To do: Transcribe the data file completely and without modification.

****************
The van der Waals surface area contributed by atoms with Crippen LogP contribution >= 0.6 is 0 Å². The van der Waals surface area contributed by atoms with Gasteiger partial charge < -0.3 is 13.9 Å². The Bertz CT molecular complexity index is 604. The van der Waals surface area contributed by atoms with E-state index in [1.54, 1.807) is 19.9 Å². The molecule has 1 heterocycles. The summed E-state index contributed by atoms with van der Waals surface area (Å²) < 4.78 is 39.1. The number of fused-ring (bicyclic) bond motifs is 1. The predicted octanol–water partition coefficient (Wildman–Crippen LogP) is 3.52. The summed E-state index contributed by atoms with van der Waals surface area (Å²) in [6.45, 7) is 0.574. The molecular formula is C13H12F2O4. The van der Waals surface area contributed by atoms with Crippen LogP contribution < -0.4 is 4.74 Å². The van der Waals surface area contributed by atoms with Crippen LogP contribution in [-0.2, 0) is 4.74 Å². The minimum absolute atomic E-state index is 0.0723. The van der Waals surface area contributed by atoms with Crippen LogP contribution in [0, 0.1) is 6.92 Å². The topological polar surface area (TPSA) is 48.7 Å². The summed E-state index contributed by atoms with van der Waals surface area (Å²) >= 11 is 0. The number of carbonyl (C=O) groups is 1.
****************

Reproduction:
The van der Waals surface area contributed by atoms with Crippen LogP contribution >= 0.6 is 0 Å². The van der Waals surface area contributed by atoms with Gasteiger partial charge < -0.3 is 13.9 Å². The Bertz CT molecular complexity index is 604. The van der Waals surface area contributed by atoms with E-state index in [1.54, 1.807) is 19.9 Å². The molecule has 1 heterocycles. The summed E-state index contributed by atoms with van der Waals surface area (Å²) < 4.78 is 39.1. The number of fused-ring (bicyclic) bond motifs is 1. The predicted octanol–water partition coefficient (Wildman–Crippen LogP) is 3.52. The summed E-state index contributed by atoms with van der Waals surface area (Å²) in [6.45, 7) is 0.574. The molecular formula is C13H12F2O4. The van der Waals surface area contributed by atoms with Crippen LogP contribution < -0.4 is 4.74 Å². The van der Waals surface area contributed by atoms with Crippen LogP contribution in [-0.2, 0) is 4.74 Å². The minimum absolute atomic E-state index is 0.0723. The van der Waals surface area contributed by atoms with Crippen LogP contribution in [0, 0.1) is 6.92 Å². The topological polar surface area (TPSA) is 48.7 Å². The summed E-state index contributed by atoms with van der Waals surface area (Å²) >= 11 is 0. The number of carbonyl (C=O) groups is 1.